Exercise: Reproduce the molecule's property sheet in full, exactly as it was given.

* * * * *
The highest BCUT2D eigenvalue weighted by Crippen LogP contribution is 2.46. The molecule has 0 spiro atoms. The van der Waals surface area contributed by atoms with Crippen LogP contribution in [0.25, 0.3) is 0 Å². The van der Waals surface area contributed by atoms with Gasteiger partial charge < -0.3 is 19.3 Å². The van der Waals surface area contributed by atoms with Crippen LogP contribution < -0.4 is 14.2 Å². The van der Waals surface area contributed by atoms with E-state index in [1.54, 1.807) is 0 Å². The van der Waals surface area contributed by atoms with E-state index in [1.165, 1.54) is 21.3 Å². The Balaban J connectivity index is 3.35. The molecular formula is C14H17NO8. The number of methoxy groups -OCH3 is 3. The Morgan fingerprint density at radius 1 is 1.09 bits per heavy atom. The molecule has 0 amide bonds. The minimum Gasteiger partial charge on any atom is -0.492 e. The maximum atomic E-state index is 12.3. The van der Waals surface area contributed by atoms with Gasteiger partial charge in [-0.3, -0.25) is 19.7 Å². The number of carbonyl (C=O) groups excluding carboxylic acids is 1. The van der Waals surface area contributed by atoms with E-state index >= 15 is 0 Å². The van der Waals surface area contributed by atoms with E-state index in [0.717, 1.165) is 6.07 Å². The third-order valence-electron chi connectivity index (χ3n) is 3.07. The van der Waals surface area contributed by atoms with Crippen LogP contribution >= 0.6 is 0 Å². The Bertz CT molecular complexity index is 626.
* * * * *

The highest BCUT2D eigenvalue weighted by Crippen LogP contribution is 2.46. The molecule has 0 spiro atoms. The van der Waals surface area contributed by atoms with Crippen LogP contribution in [0.25, 0.3) is 0 Å². The van der Waals surface area contributed by atoms with Gasteiger partial charge < -0.3 is 19.3 Å². The van der Waals surface area contributed by atoms with Crippen LogP contribution < -0.4 is 14.2 Å². The van der Waals surface area contributed by atoms with E-state index in [1.54, 1.807) is 0 Å². The van der Waals surface area contributed by atoms with E-state index in [1.165, 1.54) is 21.3 Å². The Balaban J connectivity index is 3.35. The molecular formula is C14H17NO8. The number of methoxy groups -OCH3 is 3. The Morgan fingerprint density at radius 1 is 1.09 bits per heavy atom. The molecule has 0 amide bonds. The minimum Gasteiger partial charge on any atom is -0.492 e. The maximum atomic E-state index is 12.3. The van der Waals surface area contributed by atoms with Gasteiger partial charge in [-0.3, -0.25) is 19.7 Å². The number of carbonyl (C=O) groups excluding carboxylic acids is 1. The van der Waals surface area contributed by atoms with E-state index >= 15 is 0 Å². The van der Waals surface area contributed by atoms with E-state index in [0.717, 1.165) is 6.07 Å². The third-order valence-electron chi connectivity index (χ3n) is 3.07. The van der Waals surface area contributed by atoms with Crippen LogP contribution >= 0.6 is 0 Å². The Bertz CT molecular complexity index is 626.